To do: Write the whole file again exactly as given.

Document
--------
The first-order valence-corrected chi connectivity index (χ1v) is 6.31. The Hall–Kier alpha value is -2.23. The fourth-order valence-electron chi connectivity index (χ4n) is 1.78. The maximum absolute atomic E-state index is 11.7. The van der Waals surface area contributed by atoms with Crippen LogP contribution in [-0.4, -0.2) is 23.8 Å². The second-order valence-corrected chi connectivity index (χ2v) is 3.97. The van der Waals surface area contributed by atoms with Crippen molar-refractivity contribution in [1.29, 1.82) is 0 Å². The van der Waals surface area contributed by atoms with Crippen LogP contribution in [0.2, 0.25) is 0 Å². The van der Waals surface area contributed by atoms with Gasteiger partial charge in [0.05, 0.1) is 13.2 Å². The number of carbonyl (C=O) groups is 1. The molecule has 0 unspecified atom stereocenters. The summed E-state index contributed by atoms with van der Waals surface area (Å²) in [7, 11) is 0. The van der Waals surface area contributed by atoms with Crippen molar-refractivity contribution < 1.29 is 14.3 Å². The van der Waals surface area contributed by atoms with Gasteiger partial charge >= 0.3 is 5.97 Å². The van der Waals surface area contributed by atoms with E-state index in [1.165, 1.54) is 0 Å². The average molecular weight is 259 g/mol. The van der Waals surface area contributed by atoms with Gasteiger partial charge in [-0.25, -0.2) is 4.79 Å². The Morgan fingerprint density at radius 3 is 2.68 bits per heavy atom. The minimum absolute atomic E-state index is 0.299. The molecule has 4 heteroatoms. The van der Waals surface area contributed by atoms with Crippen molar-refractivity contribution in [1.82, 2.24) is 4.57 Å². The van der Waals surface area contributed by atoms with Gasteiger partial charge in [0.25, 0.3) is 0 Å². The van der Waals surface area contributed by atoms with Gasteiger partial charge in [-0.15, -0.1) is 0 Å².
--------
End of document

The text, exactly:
The first-order valence-corrected chi connectivity index (χ1v) is 6.31. The Hall–Kier alpha value is -2.23. The fourth-order valence-electron chi connectivity index (χ4n) is 1.78. The maximum absolute atomic E-state index is 11.7. The van der Waals surface area contributed by atoms with Crippen LogP contribution in [-0.4, -0.2) is 23.8 Å². The second-order valence-corrected chi connectivity index (χ2v) is 3.97. The van der Waals surface area contributed by atoms with Crippen molar-refractivity contribution in [1.29, 1.82) is 0 Å². The van der Waals surface area contributed by atoms with Crippen LogP contribution in [0.2, 0.25) is 0 Å². The van der Waals surface area contributed by atoms with Gasteiger partial charge in [0.05, 0.1) is 13.2 Å². The number of carbonyl (C=O) groups is 1. The molecule has 0 unspecified atom stereocenters. The summed E-state index contributed by atoms with van der Waals surface area (Å²) in [7, 11) is 0. The van der Waals surface area contributed by atoms with Crippen molar-refractivity contribution < 1.29 is 14.3 Å². The van der Waals surface area contributed by atoms with Gasteiger partial charge >= 0.3 is 5.97 Å². The van der Waals surface area contributed by atoms with E-state index in [1.165, 1.54) is 0 Å². The average molecular weight is 259 g/mol. The van der Waals surface area contributed by atoms with Gasteiger partial charge in [-0.25, -0.2) is 4.79 Å². The Morgan fingerprint density at radius 3 is 2.68 bits per heavy atom. The minimum absolute atomic E-state index is 0.299. The molecule has 4 heteroatoms. The van der Waals surface area contributed by atoms with Crippen molar-refractivity contribution in [1.82, 2.24) is 4.57 Å². The van der Waals surface area contributed by atoms with Gasteiger partial charge in [0.25, 0.3) is 0 Å². The van der Waals surface area contributed by atoms with Gasteiger partial charge in [-0.15, -0.1) is 0 Å².